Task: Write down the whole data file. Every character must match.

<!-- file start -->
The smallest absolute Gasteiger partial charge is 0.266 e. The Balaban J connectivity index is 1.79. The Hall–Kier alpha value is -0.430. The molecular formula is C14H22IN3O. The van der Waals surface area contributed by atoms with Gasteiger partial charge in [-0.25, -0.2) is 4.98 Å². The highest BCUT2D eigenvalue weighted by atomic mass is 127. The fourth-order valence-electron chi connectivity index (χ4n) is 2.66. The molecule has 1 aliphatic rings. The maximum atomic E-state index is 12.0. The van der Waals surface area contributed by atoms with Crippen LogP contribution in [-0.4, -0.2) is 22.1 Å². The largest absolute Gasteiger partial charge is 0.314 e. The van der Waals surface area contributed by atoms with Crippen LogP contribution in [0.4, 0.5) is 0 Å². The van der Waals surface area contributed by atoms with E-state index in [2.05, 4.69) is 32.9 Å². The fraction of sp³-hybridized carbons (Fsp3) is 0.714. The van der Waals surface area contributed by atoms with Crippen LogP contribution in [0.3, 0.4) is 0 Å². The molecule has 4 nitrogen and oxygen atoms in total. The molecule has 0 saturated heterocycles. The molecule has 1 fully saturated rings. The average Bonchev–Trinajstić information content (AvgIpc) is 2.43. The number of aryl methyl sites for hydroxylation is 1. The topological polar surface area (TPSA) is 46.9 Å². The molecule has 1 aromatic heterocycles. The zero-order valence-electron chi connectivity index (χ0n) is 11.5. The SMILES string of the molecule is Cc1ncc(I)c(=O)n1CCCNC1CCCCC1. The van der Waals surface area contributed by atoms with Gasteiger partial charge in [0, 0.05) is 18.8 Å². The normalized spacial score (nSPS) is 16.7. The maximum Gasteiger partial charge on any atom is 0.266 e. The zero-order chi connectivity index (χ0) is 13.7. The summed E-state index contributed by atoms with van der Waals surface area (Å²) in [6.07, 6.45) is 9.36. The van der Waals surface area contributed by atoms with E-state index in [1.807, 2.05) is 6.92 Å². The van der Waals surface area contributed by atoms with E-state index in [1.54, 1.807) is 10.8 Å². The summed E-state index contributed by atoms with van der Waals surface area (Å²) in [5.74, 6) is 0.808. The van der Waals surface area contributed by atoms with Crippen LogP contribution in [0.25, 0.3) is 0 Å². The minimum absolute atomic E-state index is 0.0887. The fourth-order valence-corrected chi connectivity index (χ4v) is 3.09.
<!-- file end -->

The smallest absolute Gasteiger partial charge is 0.266 e. The Balaban J connectivity index is 1.79. The Hall–Kier alpha value is -0.430. The molecular formula is C14H22IN3O. The van der Waals surface area contributed by atoms with Gasteiger partial charge in [-0.25, -0.2) is 4.98 Å². The highest BCUT2D eigenvalue weighted by atomic mass is 127. The fourth-order valence-electron chi connectivity index (χ4n) is 2.66. The molecule has 1 aliphatic rings. The maximum atomic E-state index is 12.0. The van der Waals surface area contributed by atoms with Crippen LogP contribution in [-0.4, -0.2) is 22.1 Å². The largest absolute Gasteiger partial charge is 0.314 e. The van der Waals surface area contributed by atoms with Crippen LogP contribution in [0.4, 0.5) is 0 Å². The van der Waals surface area contributed by atoms with E-state index in [2.05, 4.69) is 32.9 Å². The fraction of sp³-hybridized carbons (Fsp3) is 0.714. The van der Waals surface area contributed by atoms with Crippen LogP contribution in [0.3, 0.4) is 0 Å². The molecule has 4 nitrogen and oxygen atoms in total. The molecule has 0 saturated heterocycles. The molecule has 1 fully saturated rings. The average Bonchev–Trinajstić information content (AvgIpc) is 2.43. The number of aryl methyl sites for hydroxylation is 1. The topological polar surface area (TPSA) is 46.9 Å². The molecule has 1 aromatic heterocycles. The zero-order valence-electron chi connectivity index (χ0n) is 11.5. The SMILES string of the molecule is Cc1ncc(I)c(=O)n1CCCNC1CCCCC1. The van der Waals surface area contributed by atoms with Gasteiger partial charge in [0, 0.05) is 18.8 Å². The normalized spacial score (nSPS) is 16.7. The maximum Gasteiger partial charge on any atom is 0.266 e. The zero-order chi connectivity index (χ0) is 13.7. The summed E-state index contributed by atoms with van der Waals surface area (Å²) in [6.07, 6.45) is 9.36. The van der Waals surface area contributed by atoms with E-state index in [1.807, 2.05) is 6.92 Å². The van der Waals surface area contributed by atoms with E-state index in [1.54, 1.807) is 10.8 Å². The summed E-state index contributed by atoms with van der Waals surface area (Å²) in [5.74, 6) is 0.808. The van der Waals surface area contributed by atoms with Crippen LogP contribution in [0.25, 0.3) is 0 Å². The minimum absolute atomic E-state index is 0.0887. The fourth-order valence-corrected chi connectivity index (χ4v) is 3.09.